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The MAGIC GIANT show scheduled for April 9th, 2020 at Washington's has been canceled. Refunds will be processed as soon as possible, at point of purchase and you will receive an email from Eventbrite once it has been completed. Please check your spam box in case the email ends up there. You can reach out to firstname.lastname@example.org with any questions. We appreciate your support for MAGIC GIANT and Washington's and we look forward to seeing you at a future show!
“Maybe the world is broken, but our house is always open.”
A dynamic blend of alt-rock meets pop wrapped in a festive, down to earth package, MAGIC GIANT have shown their progressive layers with their captivating new single “Disaster Party.” The group made up of Austin Bisnow (vocals/percussion), Zambricki Li (fiddle/banjo), and Zang (guitar) have recently been working on their new album from The Bunker, a 1940’s underground bomb-shelter the band converted in Silverlake, CA. Leading the way into their new album, their new single “Disaster Party” turned the fires of Los Angeles into a way to unite the community.
“Any time when shit is hitting the fan, instead of having a pity party, throw a disaster party,” Zambricki explains. “The band was out in the valley recording at a studio that almost got consumed by flames. The neighborhood got together, created their own mini force and fought the fire themselves when needed. When everyone was gathered at the center before evacuation, it was the first time some neighbors who lived within a few houses of each other for years ever shared a word.”
“Disaster Party” blends pop verses with alt-rock hooks while balancing the intrinsic meaning behind the track. Their upcoming album holds notes of growth and “digging deeper.”
"Entropy / ˈentrəpē/ noun. 'lack of order or predictability; gradual decline into disorder.'
On the surface, the name of NC band The Collection's new album, 'Entropy,' may seem deceptive. Over the four years since the release of their chamber pop, 25-piece ensemble debut, 'Ars Moriendi,' the band shed enough weight to become an efficient touring band, garnered praise from NPR and American Songwriter, toured nationally with bands like The Oh Hellos and Lowland Hum, and performed dynamic sets at CMJ and New Music Seminar as an official "Top 100 Artists On The Verge."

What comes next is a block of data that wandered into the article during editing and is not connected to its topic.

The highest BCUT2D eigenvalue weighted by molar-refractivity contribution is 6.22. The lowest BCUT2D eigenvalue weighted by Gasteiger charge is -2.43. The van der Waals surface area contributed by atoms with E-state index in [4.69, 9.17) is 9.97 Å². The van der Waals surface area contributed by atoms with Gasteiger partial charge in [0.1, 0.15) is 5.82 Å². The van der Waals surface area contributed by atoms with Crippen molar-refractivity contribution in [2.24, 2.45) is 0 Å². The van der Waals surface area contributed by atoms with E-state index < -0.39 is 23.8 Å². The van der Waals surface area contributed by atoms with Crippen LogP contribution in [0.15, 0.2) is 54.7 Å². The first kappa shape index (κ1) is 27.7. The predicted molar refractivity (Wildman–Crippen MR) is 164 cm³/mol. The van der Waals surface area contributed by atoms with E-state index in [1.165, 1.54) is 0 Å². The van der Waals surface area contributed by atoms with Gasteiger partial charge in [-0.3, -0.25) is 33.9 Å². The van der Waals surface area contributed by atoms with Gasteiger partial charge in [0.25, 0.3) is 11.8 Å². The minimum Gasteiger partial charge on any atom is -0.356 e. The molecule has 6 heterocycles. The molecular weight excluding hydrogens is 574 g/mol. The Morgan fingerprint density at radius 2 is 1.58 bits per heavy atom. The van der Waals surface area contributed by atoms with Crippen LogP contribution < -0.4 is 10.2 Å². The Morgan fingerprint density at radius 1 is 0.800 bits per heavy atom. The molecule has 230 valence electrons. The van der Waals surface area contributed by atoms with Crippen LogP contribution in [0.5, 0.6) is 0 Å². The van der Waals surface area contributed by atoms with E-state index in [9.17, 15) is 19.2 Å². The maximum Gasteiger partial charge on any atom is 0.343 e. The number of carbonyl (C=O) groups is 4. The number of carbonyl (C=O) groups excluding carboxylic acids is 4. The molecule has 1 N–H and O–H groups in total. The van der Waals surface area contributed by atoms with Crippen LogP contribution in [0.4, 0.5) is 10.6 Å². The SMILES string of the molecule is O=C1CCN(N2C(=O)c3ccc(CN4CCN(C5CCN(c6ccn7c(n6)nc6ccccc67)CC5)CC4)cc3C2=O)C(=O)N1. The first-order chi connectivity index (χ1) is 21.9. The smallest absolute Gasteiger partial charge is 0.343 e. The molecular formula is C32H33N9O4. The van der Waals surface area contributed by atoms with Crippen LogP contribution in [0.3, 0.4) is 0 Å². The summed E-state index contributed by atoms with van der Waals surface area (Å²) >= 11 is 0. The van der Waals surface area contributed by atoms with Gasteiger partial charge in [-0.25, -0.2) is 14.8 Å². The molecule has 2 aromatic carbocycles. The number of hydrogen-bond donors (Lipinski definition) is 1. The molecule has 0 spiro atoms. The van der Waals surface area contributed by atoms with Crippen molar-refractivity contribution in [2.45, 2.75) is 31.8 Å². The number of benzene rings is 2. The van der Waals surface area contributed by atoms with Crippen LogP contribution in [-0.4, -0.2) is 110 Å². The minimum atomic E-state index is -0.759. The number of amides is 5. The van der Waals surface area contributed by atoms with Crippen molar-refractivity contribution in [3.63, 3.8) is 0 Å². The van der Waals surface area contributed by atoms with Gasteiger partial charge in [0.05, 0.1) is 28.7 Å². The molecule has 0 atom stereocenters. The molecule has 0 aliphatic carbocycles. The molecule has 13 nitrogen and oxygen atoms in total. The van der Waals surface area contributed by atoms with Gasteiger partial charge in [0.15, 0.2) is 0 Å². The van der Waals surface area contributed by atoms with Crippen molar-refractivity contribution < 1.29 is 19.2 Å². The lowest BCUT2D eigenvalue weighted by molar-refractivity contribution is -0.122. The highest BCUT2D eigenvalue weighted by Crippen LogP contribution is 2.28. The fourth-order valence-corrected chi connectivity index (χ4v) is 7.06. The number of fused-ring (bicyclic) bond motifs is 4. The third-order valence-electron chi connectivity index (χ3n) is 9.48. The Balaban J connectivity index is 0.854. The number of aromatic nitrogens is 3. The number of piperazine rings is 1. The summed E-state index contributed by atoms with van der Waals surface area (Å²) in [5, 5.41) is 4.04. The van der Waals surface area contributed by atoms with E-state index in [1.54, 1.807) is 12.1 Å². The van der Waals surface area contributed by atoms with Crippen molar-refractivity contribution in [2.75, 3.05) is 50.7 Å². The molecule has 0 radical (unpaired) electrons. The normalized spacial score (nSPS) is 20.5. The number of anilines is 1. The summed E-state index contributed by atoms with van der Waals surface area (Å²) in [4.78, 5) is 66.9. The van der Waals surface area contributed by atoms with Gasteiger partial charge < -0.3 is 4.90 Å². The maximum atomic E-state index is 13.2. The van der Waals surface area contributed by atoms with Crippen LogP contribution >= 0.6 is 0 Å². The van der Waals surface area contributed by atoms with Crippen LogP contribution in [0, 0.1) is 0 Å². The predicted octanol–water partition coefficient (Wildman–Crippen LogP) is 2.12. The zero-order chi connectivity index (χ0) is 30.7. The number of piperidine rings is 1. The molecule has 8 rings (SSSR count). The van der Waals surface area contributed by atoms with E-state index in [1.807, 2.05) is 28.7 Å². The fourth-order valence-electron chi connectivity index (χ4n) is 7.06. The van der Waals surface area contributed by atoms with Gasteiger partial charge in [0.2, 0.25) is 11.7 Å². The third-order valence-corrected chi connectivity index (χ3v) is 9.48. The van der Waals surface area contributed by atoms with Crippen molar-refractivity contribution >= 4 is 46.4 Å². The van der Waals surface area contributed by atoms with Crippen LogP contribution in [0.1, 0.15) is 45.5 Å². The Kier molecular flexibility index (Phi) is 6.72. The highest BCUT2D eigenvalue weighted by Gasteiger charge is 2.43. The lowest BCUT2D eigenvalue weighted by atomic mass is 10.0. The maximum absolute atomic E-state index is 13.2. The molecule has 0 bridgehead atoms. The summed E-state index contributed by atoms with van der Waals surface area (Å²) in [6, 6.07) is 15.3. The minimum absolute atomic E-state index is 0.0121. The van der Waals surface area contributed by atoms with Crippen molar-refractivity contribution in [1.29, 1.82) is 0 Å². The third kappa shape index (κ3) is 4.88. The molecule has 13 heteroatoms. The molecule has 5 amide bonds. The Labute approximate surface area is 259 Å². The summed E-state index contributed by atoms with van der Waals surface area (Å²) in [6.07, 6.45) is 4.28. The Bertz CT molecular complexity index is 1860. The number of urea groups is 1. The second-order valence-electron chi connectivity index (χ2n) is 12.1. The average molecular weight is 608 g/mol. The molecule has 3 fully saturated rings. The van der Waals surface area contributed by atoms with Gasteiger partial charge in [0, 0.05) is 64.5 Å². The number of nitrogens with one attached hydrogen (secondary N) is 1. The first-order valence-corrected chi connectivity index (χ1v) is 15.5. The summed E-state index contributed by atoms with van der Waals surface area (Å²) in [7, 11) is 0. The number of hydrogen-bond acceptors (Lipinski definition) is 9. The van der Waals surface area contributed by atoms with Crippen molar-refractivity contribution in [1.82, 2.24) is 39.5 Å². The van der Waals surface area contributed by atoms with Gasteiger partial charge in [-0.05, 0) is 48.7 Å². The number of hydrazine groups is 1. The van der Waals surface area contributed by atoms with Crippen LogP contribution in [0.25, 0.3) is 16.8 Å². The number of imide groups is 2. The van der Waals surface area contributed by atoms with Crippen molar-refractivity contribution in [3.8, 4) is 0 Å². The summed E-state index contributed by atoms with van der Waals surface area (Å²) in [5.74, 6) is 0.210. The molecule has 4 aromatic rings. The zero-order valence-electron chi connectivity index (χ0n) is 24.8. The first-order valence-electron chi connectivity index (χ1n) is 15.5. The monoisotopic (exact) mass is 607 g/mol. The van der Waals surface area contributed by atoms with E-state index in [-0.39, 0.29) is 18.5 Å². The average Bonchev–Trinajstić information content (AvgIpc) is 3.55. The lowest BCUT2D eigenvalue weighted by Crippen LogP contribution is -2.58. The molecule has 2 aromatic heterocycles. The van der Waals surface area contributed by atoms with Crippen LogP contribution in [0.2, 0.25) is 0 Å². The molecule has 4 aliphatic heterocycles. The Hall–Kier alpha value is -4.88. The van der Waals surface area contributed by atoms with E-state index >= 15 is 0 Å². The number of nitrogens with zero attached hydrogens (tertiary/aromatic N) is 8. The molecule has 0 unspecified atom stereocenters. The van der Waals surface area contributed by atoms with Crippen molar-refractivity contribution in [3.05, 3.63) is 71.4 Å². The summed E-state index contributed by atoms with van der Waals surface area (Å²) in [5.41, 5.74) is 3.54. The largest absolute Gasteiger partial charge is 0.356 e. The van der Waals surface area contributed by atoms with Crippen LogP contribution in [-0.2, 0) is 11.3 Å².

The trimming-of-the-excess was soon mirrored in vocalist David Wimbish's spirituality, resulting in the band's 2017 follow-up, 'Listen To The River,' The Collection's first member-arranged group of songs. Inspired by Herman Hesse's 'Siddhartha,' and the poetry of Rumi, the album took a step off of the fence walked between faith and doubt on Ars Moriendi, landing distinctly on the side of doubt. The constitutive single, Sing Of The Moon, received over 3 million streams between Youtube and Spotify, the release tour brought hundreds of people to venues across the country, and The Collection was featured at Wild Goose Festival, and Switchpoint Conference alongside PRI's Marco Werman.
Even Entropy's debut single Beautiful Life, which PopMatters called, "symphonic, poetic wonderment," seems to be about finding order by watching the natural world. Beneath the surface of all of this, however, is another story.
During the recording of Listen To The River, then-married band-members David and Mira Joy ended their marriage. Though committed to finishing the project peacefully together, the next months were a chaotic chain of events that left them with a totalled car, no house, no work, few friends, and the dwindling commitment of some bandmates.
Starting over alone in a new city, Wimbish began to write for a new solo project, freed from the assumed expectations of fans and band-members. The result was the most focused, honest, and intimate batch of songs the 27 year old songwriter had written, lyrically and musically. As the writing progressed, and the band had to stare it's impending death in the eyes, a solid and enduring core emerged. Members Hayden Cooke (Bass), Joshua Ling (Harmonium/Guitar/Vocals), and Graham Dickey (Horns/Bells) lent their performances to David Wimbish's (Vocals/Guitar/Keys/Strings) fleshed out songs, birthing The Collection's 3rd full-length record from the ashes of the unfinished solo project. With the addition of husband-and-wife Joshua Linhart (Drums) and Sarah McCoy (Keys/Synth/Vocals), the band finally found its firm footing.
And that is where the story of Entropy is revealed: Though meant to document David's life's gradual decline into, and subsequent recovery from, disorder, the album became a living testimony to The Collection's own experience of entropy. Now, with the wisdom of hindsight, the band is back and focused, with a passion for sharing what they've learned: that on the other side of disorder lies a new sense of beauty."
Standing Room Only, General Admission Venue
132 Laporte Ave
Fort Collins, CO, 80524